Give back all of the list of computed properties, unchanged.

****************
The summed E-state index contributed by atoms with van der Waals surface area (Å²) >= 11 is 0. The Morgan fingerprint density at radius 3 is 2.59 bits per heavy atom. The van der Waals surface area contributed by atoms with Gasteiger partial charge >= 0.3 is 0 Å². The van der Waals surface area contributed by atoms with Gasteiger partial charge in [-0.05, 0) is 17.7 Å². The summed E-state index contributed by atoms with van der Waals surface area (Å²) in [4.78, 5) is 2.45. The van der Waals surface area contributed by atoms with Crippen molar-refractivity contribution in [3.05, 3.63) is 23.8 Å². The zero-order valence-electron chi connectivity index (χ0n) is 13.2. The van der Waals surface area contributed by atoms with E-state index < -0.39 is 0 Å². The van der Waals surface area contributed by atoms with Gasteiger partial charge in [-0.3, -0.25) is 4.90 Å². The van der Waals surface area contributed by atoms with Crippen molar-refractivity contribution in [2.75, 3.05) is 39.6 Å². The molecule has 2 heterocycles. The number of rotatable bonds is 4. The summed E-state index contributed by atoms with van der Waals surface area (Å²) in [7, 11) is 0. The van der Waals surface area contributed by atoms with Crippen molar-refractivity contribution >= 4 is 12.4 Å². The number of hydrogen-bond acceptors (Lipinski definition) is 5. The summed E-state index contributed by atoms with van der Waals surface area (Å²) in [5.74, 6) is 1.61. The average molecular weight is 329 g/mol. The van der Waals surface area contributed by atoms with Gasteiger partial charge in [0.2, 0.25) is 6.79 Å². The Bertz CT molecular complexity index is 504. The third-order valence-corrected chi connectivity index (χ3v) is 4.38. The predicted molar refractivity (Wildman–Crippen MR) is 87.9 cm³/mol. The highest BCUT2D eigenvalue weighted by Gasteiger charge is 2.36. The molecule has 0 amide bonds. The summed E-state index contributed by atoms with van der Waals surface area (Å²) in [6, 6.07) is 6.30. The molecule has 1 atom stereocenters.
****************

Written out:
The summed E-state index contributed by atoms with van der Waals surface area (Å²) >= 11 is 0. The Morgan fingerprint density at radius 3 is 2.59 bits per heavy atom. The van der Waals surface area contributed by atoms with Gasteiger partial charge >= 0.3 is 0 Å². The van der Waals surface area contributed by atoms with Gasteiger partial charge in [-0.05, 0) is 17.7 Å². The summed E-state index contributed by atoms with van der Waals surface area (Å²) in [4.78, 5) is 2.45. The van der Waals surface area contributed by atoms with Crippen molar-refractivity contribution in [3.05, 3.63) is 23.8 Å². The zero-order valence-electron chi connectivity index (χ0n) is 13.2. The van der Waals surface area contributed by atoms with E-state index < -0.39 is 0 Å². The van der Waals surface area contributed by atoms with Gasteiger partial charge in [-0.3, -0.25) is 4.90 Å². The van der Waals surface area contributed by atoms with Crippen molar-refractivity contribution in [2.75, 3.05) is 39.6 Å². The molecule has 2 heterocycles. The number of rotatable bonds is 4. The summed E-state index contributed by atoms with van der Waals surface area (Å²) in [7, 11) is 0. The van der Waals surface area contributed by atoms with Crippen molar-refractivity contribution >= 4 is 12.4 Å². The number of hydrogen-bond acceptors (Lipinski definition) is 5. The summed E-state index contributed by atoms with van der Waals surface area (Å²) in [5.74, 6) is 1.61. The average molecular weight is 329 g/mol. The van der Waals surface area contributed by atoms with Gasteiger partial charge in [0.2, 0.25) is 6.79 Å². The Bertz CT molecular complexity index is 504. The third-order valence-corrected chi connectivity index (χ3v) is 4.38. The predicted molar refractivity (Wildman–Crippen MR) is 87.9 cm³/mol. The highest BCUT2D eigenvalue weighted by Gasteiger charge is 2.36. The molecule has 0 amide bonds. The summed E-state index contributed by atoms with van der Waals surface area (Å²) in [6, 6.07) is 6.30. The molecule has 1 atom stereocenters.